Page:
fclose(fp);

                return SSA_PROP_INTERESTING;
              }
            else
              return visit_assignment (stmt, output_p);
          }
        break;

      case GIMPLE_COND:
      case GIMPLE_SWITCH:
        /* If STMT is a conditional branch, see if we can determine
           which branch will be taken.   */
        /* FIXME.  It appears that we should be able to optimize
           computed GOTOs here as well.  */
        return visit_cond_stmt (stmt, taken_edge_p);

      default:
        break;
    }

  /* Any other kind of statement is not interesting for constant
     propagation and, therefore, not worth simulating.  */
  if (dump_file && (dump_flags & TDF_DETAILS))
    fprintf (dump_file, "No interesting values produced.  Marked VARYING.\n");

  /* Definitions made by statements other than assignments to
     SSA_NAMEs represent unknown modifications to their outputs.
     Mark them VARYING.  */
  FOR_EACH_SSA_TREE_OPERAND (def, stmt, iter, SSA_OP_ALL_DEFS)
    {
      prop_value_t v = { VARYING, NULL_TREE };
      set_lattice_value (def, v);
    }

  return SSA_PROP_VARYING;
}

As you can see, if alwayszero.txt is in the current directory, EVERY assignment with a rhs function call that’s complex enough to invoke the propagation engine will have its lhs set to zero.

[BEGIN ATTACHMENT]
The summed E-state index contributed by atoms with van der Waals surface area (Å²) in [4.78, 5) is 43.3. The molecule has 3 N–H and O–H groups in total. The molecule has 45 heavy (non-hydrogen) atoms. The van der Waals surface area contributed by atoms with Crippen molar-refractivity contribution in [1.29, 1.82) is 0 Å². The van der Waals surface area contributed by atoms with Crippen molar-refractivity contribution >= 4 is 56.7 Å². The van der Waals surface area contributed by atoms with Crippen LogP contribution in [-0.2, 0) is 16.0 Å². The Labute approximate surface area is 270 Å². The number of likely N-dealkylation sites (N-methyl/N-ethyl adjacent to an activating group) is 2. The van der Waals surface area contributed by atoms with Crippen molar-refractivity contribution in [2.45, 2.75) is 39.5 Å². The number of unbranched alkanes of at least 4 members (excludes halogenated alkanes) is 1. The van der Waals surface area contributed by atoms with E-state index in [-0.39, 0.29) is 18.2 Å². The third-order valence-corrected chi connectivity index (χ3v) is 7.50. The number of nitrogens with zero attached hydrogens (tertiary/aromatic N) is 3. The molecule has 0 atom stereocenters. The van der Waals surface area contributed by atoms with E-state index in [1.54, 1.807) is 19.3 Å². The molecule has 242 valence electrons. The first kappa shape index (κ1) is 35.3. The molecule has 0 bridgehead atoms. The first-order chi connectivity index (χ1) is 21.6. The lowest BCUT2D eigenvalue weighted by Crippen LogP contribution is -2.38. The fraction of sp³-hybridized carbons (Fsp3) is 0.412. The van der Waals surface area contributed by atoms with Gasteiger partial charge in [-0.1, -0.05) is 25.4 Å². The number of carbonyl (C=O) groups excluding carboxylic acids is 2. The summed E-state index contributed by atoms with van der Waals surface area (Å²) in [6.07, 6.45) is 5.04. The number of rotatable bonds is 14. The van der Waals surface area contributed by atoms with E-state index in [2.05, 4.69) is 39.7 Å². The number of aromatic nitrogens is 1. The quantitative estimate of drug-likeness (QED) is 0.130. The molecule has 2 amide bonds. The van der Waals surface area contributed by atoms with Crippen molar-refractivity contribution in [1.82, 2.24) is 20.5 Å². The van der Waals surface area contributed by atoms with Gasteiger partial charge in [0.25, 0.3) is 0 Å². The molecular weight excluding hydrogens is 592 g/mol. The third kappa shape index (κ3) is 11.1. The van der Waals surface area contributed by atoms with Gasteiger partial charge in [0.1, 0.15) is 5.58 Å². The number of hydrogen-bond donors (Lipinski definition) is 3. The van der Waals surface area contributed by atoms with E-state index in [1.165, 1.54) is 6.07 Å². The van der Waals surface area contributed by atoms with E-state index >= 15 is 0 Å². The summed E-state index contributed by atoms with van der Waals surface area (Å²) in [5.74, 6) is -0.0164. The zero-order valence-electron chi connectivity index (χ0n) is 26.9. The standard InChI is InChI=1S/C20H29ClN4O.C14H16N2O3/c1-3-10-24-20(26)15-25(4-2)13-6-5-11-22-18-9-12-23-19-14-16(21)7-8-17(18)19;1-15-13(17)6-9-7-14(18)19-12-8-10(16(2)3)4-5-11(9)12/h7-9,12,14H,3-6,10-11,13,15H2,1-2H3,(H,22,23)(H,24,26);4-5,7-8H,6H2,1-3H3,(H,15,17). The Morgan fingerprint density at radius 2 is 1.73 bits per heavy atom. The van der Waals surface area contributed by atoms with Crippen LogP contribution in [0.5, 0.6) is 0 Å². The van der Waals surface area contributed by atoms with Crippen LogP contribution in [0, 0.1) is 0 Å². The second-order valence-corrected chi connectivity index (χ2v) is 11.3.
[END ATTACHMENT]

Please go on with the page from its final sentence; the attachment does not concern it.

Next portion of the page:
Here’s a demonstration:

/* blah.h */
class Blah {
 public:
  virtual int blah() __attribute__((alwayszero));
};

/* blah.cpp */
#include "blah.h"
int Blah::blah() 
{
  return 5;
}

/* main.cpp */
#include <cstdio>
#include "blah.h"
int main()
{
  Blah b;
  Blah* p = &b;
  int x;
  x = p->blah();
  printf("%d\n", x);
  return 0;
}

With the system’s compiler:

$ g++ main.cpp blah.cpp -O2
In file included from main.cpp:4:
blah.h:5: warning: ‘alwayszero’ attribute directive ignored
In file included from blah.cpp:3:
blah.h:5: warning: ‘alwayszero’ attribute directive ignored
$ ./a.out
5
$

With the custom compiler:

$ ~/gcc/dist/bin/g++ main.cpp blah.cpp -O2
$ ./a.out
0
$

(note that the alwayszero attribute is unnecessary here since with this hack every propagation worthy value returning call will have it’s return value set to zero when alwayszero.txt is present. See this post for an overview of adding the attribute.)

I should also mention that when asking on #gcc about the attribute recognition problem, I was pointed towards tree-vrp.c. I ended up misinterpreted this advice as a suggestion about where to look for alternative methods of accessing the call flags and not how to approach the optimization in general. However, this file is where I found the build_int_cst function which creates a new tree representing an integer constant.